We thank the leadership at Council District 6, Council District 8, StreetsLA and Outfront/JCDecaux for elevating the issues on the need to reform the process of siting and installing much-needed amenities and repairs for people walking, rolling and waiting for transit. With the proposal this week to the City for a new contract for bus shelters and more, we continue to advocate for a program that makes it easier to install bus stops, public toilets, and amenities that the community wants. The city needs a program that goes beyond this contract to provide safety, shade and dignity in our public space for all, especially those riding the bus.


The current contract that expires this year, only provided 663 bus shelters in 19 years, falling way short of 1,285 new bus shelters and 900 replacement bus shelters promised in the first 10 years of the contract. One of the well documented reasons why it was so difficult to obtain bus shelters was because of the 16 step approval process to install every single bus shelter. In October 2020, Investing in Place, ACT-LA, Los Angeles Walks, People for Mobility Justice, and Natural Resources Defense Council wrote a letter to the Public Works Committee asking:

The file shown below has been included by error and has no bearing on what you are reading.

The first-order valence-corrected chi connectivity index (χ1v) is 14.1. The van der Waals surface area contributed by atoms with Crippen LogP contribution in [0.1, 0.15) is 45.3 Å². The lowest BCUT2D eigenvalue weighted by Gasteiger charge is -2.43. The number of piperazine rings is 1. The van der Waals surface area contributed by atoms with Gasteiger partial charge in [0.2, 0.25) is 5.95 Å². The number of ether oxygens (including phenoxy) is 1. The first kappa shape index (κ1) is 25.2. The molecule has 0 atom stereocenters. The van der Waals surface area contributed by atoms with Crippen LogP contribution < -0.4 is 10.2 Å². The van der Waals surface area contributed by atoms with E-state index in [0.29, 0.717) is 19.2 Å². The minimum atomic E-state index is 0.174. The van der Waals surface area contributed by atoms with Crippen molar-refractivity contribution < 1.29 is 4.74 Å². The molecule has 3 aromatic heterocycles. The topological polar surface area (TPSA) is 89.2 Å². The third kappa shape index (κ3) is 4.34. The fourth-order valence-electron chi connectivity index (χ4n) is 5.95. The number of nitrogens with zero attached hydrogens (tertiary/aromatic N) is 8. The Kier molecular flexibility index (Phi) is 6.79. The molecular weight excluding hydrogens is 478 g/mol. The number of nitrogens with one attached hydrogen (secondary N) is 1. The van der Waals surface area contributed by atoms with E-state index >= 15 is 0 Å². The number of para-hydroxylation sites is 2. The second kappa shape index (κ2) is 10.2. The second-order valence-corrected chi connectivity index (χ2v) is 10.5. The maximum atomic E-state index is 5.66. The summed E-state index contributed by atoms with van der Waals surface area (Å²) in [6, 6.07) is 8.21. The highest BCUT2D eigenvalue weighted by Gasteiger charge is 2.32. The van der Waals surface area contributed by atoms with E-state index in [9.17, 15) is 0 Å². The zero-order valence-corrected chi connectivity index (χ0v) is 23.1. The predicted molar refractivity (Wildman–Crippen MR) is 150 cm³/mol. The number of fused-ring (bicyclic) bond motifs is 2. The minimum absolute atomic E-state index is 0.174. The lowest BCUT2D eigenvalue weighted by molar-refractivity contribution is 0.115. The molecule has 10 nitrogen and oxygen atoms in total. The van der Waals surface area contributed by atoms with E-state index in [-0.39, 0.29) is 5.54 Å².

1. Street furniture contracts must prioritize the Angelenos who have to live with the outcomes of the City’s decisions. For two decades, transit riders in Los Angeles have suffered from a street furniture contract that overpromised and underdelivered. As the city prepares to enter into a new multi-year contract, it is imperative that the needs of people walking and riding the bus be considered paramount in the design, placement, and maintenance of street furniture assets.
    2. Decouple provision of new bus shelters and public toilets from expectations of revenue generation. The last 20 years have shown that street furniture is not an effective revenue stream: Los Angeles received less than $4 million per year on average from this program over the life of the contract. But treating street furniture as a revenue generator can hinder or fully derail efforts to make the City’s public right-of-ways better, safer, and more inviting spaces.